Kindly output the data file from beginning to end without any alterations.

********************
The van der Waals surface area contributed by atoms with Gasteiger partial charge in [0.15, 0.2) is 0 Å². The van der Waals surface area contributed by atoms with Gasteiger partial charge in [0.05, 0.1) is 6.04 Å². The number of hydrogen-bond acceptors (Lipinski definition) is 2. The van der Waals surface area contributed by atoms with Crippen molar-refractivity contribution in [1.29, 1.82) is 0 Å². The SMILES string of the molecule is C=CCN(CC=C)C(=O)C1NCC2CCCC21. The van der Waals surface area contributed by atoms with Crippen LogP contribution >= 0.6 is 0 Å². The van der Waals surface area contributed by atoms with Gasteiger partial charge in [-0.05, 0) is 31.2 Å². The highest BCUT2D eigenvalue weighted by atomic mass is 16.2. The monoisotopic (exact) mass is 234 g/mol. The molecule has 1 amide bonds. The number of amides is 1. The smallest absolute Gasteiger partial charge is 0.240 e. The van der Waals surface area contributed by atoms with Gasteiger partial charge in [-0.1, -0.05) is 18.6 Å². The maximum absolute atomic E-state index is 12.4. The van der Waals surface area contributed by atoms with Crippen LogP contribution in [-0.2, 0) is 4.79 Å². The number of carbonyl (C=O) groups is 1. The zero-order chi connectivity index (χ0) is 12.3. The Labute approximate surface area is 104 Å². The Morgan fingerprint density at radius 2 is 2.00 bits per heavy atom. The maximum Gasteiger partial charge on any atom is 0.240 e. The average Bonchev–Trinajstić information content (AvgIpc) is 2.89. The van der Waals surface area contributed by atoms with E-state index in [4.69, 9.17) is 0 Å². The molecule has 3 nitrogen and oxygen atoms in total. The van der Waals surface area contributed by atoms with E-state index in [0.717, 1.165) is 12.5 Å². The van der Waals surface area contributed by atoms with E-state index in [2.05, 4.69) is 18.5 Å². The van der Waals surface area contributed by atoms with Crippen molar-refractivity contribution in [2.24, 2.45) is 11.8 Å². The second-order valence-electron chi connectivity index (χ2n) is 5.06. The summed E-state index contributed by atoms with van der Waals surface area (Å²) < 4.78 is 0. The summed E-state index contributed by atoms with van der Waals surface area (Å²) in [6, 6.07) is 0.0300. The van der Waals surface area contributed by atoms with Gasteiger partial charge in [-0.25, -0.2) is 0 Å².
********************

The van der Waals surface area contributed by atoms with Gasteiger partial charge in [0.15, 0.2) is 0 Å². The van der Waals surface area contributed by atoms with Gasteiger partial charge in [0.05, 0.1) is 6.04 Å². The number of hydrogen-bond acceptors (Lipinski definition) is 2. The van der Waals surface area contributed by atoms with Crippen molar-refractivity contribution in [1.29, 1.82) is 0 Å². The SMILES string of the molecule is C=CCN(CC=C)C(=O)C1NCC2CCCC21. The van der Waals surface area contributed by atoms with Crippen LogP contribution >= 0.6 is 0 Å². The van der Waals surface area contributed by atoms with Gasteiger partial charge in [-0.05, 0) is 31.2 Å². The highest BCUT2D eigenvalue weighted by atomic mass is 16.2. The monoisotopic (exact) mass is 234 g/mol. The molecule has 1 amide bonds. The number of amides is 1. The smallest absolute Gasteiger partial charge is 0.240 e. The van der Waals surface area contributed by atoms with Gasteiger partial charge in [-0.1, -0.05) is 18.6 Å². The maximum absolute atomic E-state index is 12.4. The van der Waals surface area contributed by atoms with Crippen LogP contribution in [-0.2, 0) is 4.79 Å². The number of carbonyl (C=O) groups is 1. The zero-order chi connectivity index (χ0) is 12.3. The Labute approximate surface area is 104 Å². The Morgan fingerprint density at radius 2 is 2.00 bits per heavy atom. The maximum Gasteiger partial charge on any atom is 0.240 e. The average Bonchev–Trinajstić information content (AvgIpc) is 2.89. The van der Waals surface area contributed by atoms with E-state index in [4.69, 9.17) is 0 Å². The molecule has 3 nitrogen and oxygen atoms in total. The van der Waals surface area contributed by atoms with E-state index in [0.717, 1.165) is 12.5 Å². The van der Waals surface area contributed by atoms with E-state index in [2.05, 4.69) is 18.5 Å². The van der Waals surface area contributed by atoms with Crippen molar-refractivity contribution in [2.24, 2.45) is 11.8 Å². The second-order valence-electron chi connectivity index (χ2n) is 5.06. The summed E-state index contributed by atoms with van der Waals surface area (Å²) < 4.78 is 0. The summed E-state index contributed by atoms with van der Waals surface area (Å²) in [6, 6.07) is 0.0300. The van der Waals surface area contributed by atoms with Gasteiger partial charge in [-0.25, -0.2) is 0 Å².